- Brown, Mark (17 January 2016). "John Dee painting originally had circle of human skulls, x-ray imaging reveals". The Guardian.
- "The Bones of Avalon: Being Edited from the Most Private Documents of Dr. John Dee, Astrologer and Consultant to Queen Elizabeth". Fiction Book Review. Publishers Weekly. 18 April 2011. Retrieved 5 October 2013.
- Horwitz, Jane. Backstage: 'Burn Your Bookes' at Taffety Punk, Folger's 2010–2011 season in The Washington Post, 5 May 2010.
- "Damon Albarn's Dr Dee". BBC 6 music news. 14 June 2011. Retrieved 16 June 2011.
- Church, Michael (27 June 2012). "First night: Dr Dee, English National Opera, London". The Independent. Retrieved 12 January 2013.
- Hickling, Alfred (2 July 2011). "Dr Dee, Palace Theatre, Manchester". The Guardian. London.
- Dee, John Quinti Libri Mysteriorum. British Library, MS Sloane Collection 3188. Also available in a fair copy by Elias Ashmole, MS Sloane 3677.
- Dee, John John Dee's five books of mystery: original sourcebook of Enochian magic: from the collected works known as Mysteriorum libri quinqueedited by Joseph H. Peterson, Boston: Weiser Books ISBN 1-57863-178-5.
- Dee, John The Mathematicall Praeface to the Elements of Geometrie of Euclid of Megara (1570). New York: Science History Publications (1975) ISBN 0-88202-020-X
- Dee, John John Dee on Astronomy: Propaedeumata Aphoristica (1558 & 1568) edited by Wayne Shumaker, Berkeley: University of California Press ISBN 0-520-03376-0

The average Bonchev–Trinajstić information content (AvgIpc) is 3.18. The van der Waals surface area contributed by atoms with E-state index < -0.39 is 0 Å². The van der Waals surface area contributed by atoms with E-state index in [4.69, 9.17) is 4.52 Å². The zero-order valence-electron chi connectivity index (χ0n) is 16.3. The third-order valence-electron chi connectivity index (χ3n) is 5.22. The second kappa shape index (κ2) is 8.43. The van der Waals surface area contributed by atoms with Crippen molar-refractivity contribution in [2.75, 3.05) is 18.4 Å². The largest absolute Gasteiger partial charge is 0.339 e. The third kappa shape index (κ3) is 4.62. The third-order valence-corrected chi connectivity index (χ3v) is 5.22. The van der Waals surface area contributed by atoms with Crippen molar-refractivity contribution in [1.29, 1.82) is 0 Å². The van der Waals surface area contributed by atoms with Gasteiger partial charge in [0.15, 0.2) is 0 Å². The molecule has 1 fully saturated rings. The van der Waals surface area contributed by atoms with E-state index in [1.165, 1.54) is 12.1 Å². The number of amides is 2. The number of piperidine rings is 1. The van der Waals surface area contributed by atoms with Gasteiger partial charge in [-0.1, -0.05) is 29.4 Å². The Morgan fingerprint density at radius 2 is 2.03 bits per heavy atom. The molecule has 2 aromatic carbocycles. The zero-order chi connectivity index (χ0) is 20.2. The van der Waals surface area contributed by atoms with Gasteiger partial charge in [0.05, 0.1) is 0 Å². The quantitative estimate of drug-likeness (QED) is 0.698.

- Dee, John. Autobiographical tracts of John Dee, Warden of the College of Manchester, ed. James Crossley. Chetham Society Publications, Vol XXIV. Manchester, 1851.
- Dee, John. Diary for the years 1595-1601, ed. John E. Bailey. Privately printed, 1880.
- Cajori, Florian A History of Mathematical Notations New York: Cosimo (2007) ISBN 1-60206-684-1
- Calder, I. R. F. John Dee Studied as an English Neo-Platonist PhD Dissertation, London: The Warburg Institute, London University (1952) Available online
- Canny, Nicholas (2001). The Origins of Empire: The Oxford History of the British Empire, Volume I. Oxford University Press (1998). ISBN 0-19-924676-9.
- Casaubon, M. A True and Faithful Relation of What Passed for many Yeers Between Dr. John Dee ... (1659) repr. "Magickal Childe" ISBN 0-939708-01-9 New York (1992)
- Clucas, Stephen, ed. John Dee: interdisciplinary studies in Renaissance thought. Dordrecht: Springer (2006) ISBN 1-4020-4245-0
- Clucas, Stephen, ed. John Dee's Monas Hieroglyphica. Ambix Special Issue. Vol. 52, Part 3, 2005, includes articles by Clulee, Norrgren, Forshaw and Bayer.
- Clulee, Nicholas H. John Dee's Natural Philosophy: between science and religion. London: Routledge (1988) ISBN 0-415-00625-2
- Fell-Smith, Charlotte. John Dee: 1527–1608. London: Constable and Company (1909) Available online.
- French, Peter J. John Dee: the world of an Elizabethan magus. London: Routledge & Kegan Paul (1972) ISBN 0-7102-0385-3
- Håkansson, Håkan. Seeing the Word: John Dee and Renaissance occultism. Lund: Lunds Universitet, 2001. ISBN 91-974153-0-8 Available online
- Jones, John James; Chambers, Llewelyn Gwyn (1959), "Dee, John (1527–1608), mathematician and astronomer", Dictionary of Welsh Biography, National Library of Wales, retrieved 27 March 2018